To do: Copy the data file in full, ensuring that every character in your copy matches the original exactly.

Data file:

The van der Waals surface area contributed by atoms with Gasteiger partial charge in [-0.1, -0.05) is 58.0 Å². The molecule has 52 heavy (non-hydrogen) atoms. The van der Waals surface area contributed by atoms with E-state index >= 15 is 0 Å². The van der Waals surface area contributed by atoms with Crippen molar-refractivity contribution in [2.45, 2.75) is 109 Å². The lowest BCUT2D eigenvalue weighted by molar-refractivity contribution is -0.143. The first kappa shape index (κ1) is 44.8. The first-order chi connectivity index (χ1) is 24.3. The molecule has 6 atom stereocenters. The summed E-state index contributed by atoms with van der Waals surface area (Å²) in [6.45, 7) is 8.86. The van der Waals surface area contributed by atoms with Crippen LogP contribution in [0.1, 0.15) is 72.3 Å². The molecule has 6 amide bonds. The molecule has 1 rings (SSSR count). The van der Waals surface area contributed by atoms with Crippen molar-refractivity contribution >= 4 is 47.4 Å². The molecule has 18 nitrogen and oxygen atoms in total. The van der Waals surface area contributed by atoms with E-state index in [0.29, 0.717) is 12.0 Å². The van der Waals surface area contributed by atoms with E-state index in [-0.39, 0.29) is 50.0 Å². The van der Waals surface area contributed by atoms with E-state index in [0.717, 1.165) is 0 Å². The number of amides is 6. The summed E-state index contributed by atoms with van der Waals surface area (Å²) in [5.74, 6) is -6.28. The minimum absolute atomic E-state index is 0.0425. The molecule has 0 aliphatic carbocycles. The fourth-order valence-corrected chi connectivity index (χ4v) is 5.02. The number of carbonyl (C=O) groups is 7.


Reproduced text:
The van der Waals surface area contributed by atoms with Gasteiger partial charge in [-0.1, -0.05) is 58.0 Å². The molecule has 52 heavy (non-hydrogen) atoms. The van der Waals surface area contributed by atoms with E-state index >= 15 is 0 Å². The van der Waals surface area contributed by atoms with Crippen molar-refractivity contribution in [2.45, 2.75) is 109 Å². The lowest BCUT2D eigenvalue weighted by molar-refractivity contribution is -0.143. The first kappa shape index (κ1) is 44.8. The first-order chi connectivity index (χ1) is 24.3. The molecule has 6 atom stereocenters. The summed E-state index contributed by atoms with van der Waals surface area (Å²) in [6.45, 7) is 8.86. The van der Waals surface area contributed by atoms with Crippen LogP contribution in [0.1, 0.15) is 72.3 Å². The molecule has 6 amide bonds. The molecule has 1 rings (SSSR count). The van der Waals surface area contributed by atoms with Crippen molar-refractivity contribution >= 4 is 47.4 Å². The molecule has 18 nitrogen and oxygen atoms in total. The van der Waals surface area contributed by atoms with E-state index in [0.29, 0.717) is 12.0 Å². The van der Waals surface area contributed by atoms with E-state index in [-0.39, 0.29) is 50.0 Å². The van der Waals surface area contributed by atoms with E-state index in [0.717, 1.165) is 0 Å². The number of amides is 6. The summed E-state index contributed by atoms with van der Waals surface area (Å²) in [5.74, 6) is -6.28. The minimum absolute atomic E-state index is 0.0425. The molecule has 0 aliphatic carbocycles. The fourth-order valence-corrected chi connectivity index (χ4v) is 5.02. The number of carbonyl (C=O) groups is 7.